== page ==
Google Wifi

Google Wifi

For months my home WiFi has been less than satisfactory. Dropouts, slow connections, complete failures to connect, router reboots required, and so on.

I have a slightly more complicated than average setup but it’s nothing so extreme that I should have had such annoying problems. I don’t live in an area with a lot of competition for WiFi spectrum and my hardware is all of the non-cheap variety.

I have tried different configurations from using my ISP provided D-Link DVA-2800 (the worst modem/router I have used in my life) as a single WiFi router, then in conjunction with the device I have used constantly for a number of years — my Airport Extreme ac (the tower one). I have variously extended this with an Ethernet backhaul to a second, older Apple Time Capsule (the one that looks like a Mac Mini) and I have tried an approach where the D-Link has operated in bridge mode with the Airports acting as the router.

No approach has been that great, and none have solved the problems I outlined earlier.

My pain points

The constant problems I faced with all of these different approaches were:

  • poor coverage, with 5GHz only working within a small radius, and failing coverage entirely at the extremities of my house and garden.
  • failure of devices to roam across two routers with the same SSID. This is a known problem with consumer grade WiFi that doesn’t offer intelligent roaming. My devices would hang on to a weak signal from one access point as opposed to switching over to a closer, stronger point. This problem was especially noticeable with MacBooks.
  • slow initial connections (again mainly with MacBooks) as they searched and connected to the best available signal. I have a feeling there is a software bug in there somewhere as well, because toggling WiFi off/on on the laptops would often then result in a speedy connection.
  • general frustrations with setting up. The D-Link interface is an abomination. The Airport software is much better, but it always seemed to take a bunch of clicks to get anywhere, and as with a lot of Apple stuff, it was short on diagnostics.

Given all these problems, I decided it was time for a change. Many of the podcasts I listen to feature ads for the Eero mesh WiFi product. This advertising is useless to me as far as selling me their product because they don’t retail in Australia. It did, however, get me interested in the idea of a mesh network, and helped push me into the arms of Eero’s competitor1.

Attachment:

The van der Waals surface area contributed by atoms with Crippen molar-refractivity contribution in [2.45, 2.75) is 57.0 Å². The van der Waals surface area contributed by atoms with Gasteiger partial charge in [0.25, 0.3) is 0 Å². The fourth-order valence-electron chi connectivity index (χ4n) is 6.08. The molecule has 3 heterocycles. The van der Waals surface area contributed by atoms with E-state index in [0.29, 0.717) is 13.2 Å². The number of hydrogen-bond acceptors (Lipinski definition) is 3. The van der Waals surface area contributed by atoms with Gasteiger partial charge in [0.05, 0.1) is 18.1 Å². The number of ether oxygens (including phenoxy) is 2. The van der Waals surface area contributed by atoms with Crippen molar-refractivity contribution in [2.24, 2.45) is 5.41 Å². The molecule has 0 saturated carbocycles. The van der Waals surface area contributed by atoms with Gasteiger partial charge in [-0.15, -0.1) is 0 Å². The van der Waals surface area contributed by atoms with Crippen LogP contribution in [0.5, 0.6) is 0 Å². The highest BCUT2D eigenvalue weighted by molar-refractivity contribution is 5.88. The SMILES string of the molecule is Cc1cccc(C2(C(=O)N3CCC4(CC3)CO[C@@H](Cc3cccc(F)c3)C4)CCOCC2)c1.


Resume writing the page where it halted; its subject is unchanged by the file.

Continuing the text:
In Australia, the best option seemed to be the Google Wifi 3-pack. I pulled out my wallet and bought a pack for AU$399. Not cheap but my hope was that lowering my blood pressure with less frustration made it a good investment.

Setting it up

In my case, the setup was not quite as simple as Google makes it out to be. This may be my own fault, because I probably overthink things, to be honest. I knew I still needed a router to transfer my NBN Fibre-to-the-Node (and then copper to the house) connection. This meant I had to keep my horrible D-Link to act as the modem. With my Apple Airport, I had the D-Link set to bridge mode and the Airport took on the task of the primary router and DHCP server. This obviated the need to ever deal with the D-Link software.

I went with this same setup with Google Wifi, but no success. It couldn’t establish a connection to my ISP through DHCP, as required.

To resolve this problem, I had to go back to my D-Link and take it out of bridge mode. I had to have it act as both a modem and a router (but disable its WiFi) and have it farm an IP address to the primary Google Wifi point. This is frustrating because it creates a “double-NAT” situation that seems unavoidable. Two devices, both creating a pool of IP addresses. The Airport wins here, as it was able to manage the DHCP connection with my ISP just fine.

Up and running

So now with this configuration my D-Link establishes the Internet connection while Google Wifi manages the internal WiFi and ethernet network. From this point it was smooth sailing. The Google Wifi app is quite good, apart from feeling very out of place on iOS due to its Android Material design aesthetic. It’s also weird to have to rely on a mobile app with no way of accessing the Wifi units through a computer. Finally, no iPad app – just a scaled iPhone app. Come on, Google, you can do better than that. While the Airport Utility looked prettier, Google Wifi gave me more control.

The network quality that Google Wifi delivers is excellent. I’ve been able to use ethernet to create a wired backhaul to the second device that sits near our TV, and I have some strategically placed switches to extend my ethernet network for fixed devices. That each Google point only has a single ethernet jack is a little disappointing, but not really surprising given the typical home market it is aiming at. I have the third device in my bedroom. This one is not using Ethernet backhaul, but leverages the ‘mesh’ approach that is the whole point of the system anyway.